One feature that makes a dishwasher more energy efficient is a booster heater. A booster heater increases the temperature of the water entering the dishwasher to the 140ºF recommended for cleaning. Some dishwashers have built-in boosters, while others require manual selection before the wash cycle begins. Some also only activate the booster during the heavy-duty cycle. Dishwashers with booster heaters typically cost more, but they pay for themselves with energy savings in about 1 year if you also lower the water temperature on your water heater.

Another dishwasher feature that reduces hot water use is the availability of cycle selections. Shorter cycles require less water, thereby reducing energy cost.

If you want to ensure that your new dishwasher is energy efficient, purchase one with an ENERGY STAR label.

Clothes Washers

Unlike dishwashers, clothes washers don't require a minimum temperature for optimum cleaning. Therefore, to reduce energy costs, you can use either cold or warm water for most laundry loads. Cold water is always sufficient for rinsing.

Inefficient clothes washers can cost three times as much to operate than energy-efficient ones. Select a new machine that allows you to adjust the water temperature and levels for different loads. Efficient clothes washers spin-dry your clothes more effectively too, saving energy when drying as well. Also, front-loading machines use less water and, consequently, less energy than top loaders.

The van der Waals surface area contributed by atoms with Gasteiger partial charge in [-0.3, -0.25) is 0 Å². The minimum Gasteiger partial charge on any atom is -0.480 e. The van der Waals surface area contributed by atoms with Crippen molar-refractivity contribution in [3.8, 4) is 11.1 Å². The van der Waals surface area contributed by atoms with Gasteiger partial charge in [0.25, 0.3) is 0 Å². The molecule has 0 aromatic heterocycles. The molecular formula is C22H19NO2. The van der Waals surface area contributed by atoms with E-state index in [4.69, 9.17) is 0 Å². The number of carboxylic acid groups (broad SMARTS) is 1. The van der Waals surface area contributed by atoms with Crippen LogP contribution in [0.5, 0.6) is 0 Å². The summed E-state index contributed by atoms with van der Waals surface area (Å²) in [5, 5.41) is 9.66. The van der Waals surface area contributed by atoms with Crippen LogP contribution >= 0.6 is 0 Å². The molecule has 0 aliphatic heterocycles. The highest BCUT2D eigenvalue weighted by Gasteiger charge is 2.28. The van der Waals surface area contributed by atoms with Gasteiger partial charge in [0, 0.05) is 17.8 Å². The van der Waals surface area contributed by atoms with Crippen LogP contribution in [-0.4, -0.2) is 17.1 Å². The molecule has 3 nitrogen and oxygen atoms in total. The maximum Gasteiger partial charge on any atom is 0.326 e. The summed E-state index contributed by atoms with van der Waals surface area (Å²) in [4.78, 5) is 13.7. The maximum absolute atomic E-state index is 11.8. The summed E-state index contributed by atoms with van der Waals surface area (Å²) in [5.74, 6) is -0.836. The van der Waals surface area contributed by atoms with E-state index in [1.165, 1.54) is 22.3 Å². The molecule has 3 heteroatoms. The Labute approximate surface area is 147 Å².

Small-capacity clothes washers often have better EnergyGuide label ratings. However, a reduced capacity might increase the number of loads you need to run, which could increase your energy costs.

If you want to ensure that your new clothes washer is energy efficient, purchase one with an ENERGY STAR label.



Install Heat Traps on a Water Heater Tank for Energy Savings

Illustration of pipes on the top of a water heater with two heat traps installed, one in the hot water line and one in the cold water line. The heat traps look like small cylinders installed on the end of the pipes. Inside the heat traps are balls that either float or sink to stop convection.

If your storage water heater doesn't have heat traps, you can save energy by adding them to your water heating system. They can save you around $15–$30 on your water heating bill by preventing convective heat losses through the inlet and outlet pipes.

Heat traps—valves or loops of pipe—allow water to flow into the water heater tank but prevent unwanted hot-water flow out of the tank. The valves have balls inside that either float or sink into a seat, which stops convection. These specially designed valves come in pairs. The valves are designed differently for use in either the hot or cold water line.

A pair of heat traps costs only around $30. However, unless you can properly solder a pipe joint, heat traps require professional installation by a qualified plumbing and heating contractor. Therefore, heat traps are most cost effective if they're installed at the same time as the water heater. Today, many new storage water heaters have factory-installed heat traps or have them available as an option.



Lower Water Heating Temperature for Energy Savings

Illustration of a water thermostat with the dial set at 120 degrees Fahrenheit.

You can reduce your water heating costs by simply lowering the thermostat setting on your water heater. For each 10ºF reduction in water temperature, you can save between 3%–5% in energy costs.